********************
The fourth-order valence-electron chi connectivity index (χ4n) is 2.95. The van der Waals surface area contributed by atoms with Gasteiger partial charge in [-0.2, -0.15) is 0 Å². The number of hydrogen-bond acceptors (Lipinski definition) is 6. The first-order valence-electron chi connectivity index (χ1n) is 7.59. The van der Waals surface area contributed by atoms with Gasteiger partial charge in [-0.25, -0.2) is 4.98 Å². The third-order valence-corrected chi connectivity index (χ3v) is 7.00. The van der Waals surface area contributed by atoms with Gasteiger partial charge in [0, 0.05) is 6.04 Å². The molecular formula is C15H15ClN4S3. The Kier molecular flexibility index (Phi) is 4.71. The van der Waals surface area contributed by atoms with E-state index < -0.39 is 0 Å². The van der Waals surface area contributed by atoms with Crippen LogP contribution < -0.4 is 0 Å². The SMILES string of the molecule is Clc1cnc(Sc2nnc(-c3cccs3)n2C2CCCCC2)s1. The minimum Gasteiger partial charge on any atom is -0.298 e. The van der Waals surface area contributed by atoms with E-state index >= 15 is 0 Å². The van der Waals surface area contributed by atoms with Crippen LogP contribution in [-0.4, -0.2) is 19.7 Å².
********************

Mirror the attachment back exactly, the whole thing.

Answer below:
The fourth-order valence-electron chi connectivity index (χ4n) is 2.95. The van der Waals surface area contributed by atoms with Gasteiger partial charge in [-0.2, -0.15) is 0 Å². The number of hydrogen-bond acceptors (Lipinski definition) is 6. The first-order valence-electron chi connectivity index (χ1n) is 7.59. The van der Waals surface area contributed by atoms with Gasteiger partial charge in [-0.25, -0.2) is 4.98 Å². The third-order valence-corrected chi connectivity index (χ3v) is 7.00. The van der Waals surface area contributed by atoms with Gasteiger partial charge in [0, 0.05) is 6.04 Å². The molecular formula is C15H15ClN4S3. The Kier molecular flexibility index (Phi) is 4.71. The van der Waals surface area contributed by atoms with E-state index < -0.39 is 0 Å². The van der Waals surface area contributed by atoms with Crippen LogP contribution < -0.4 is 0 Å². The SMILES string of the molecule is Clc1cnc(Sc2nnc(-c3cccs3)n2C2CCCCC2)s1. The minimum Gasteiger partial charge on any atom is -0.298 e. The van der Waals surface area contributed by atoms with E-state index >= 15 is 0 Å². The van der Waals surface area contributed by atoms with Crippen LogP contribution in [-0.4, -0.2) is 19.7 Å².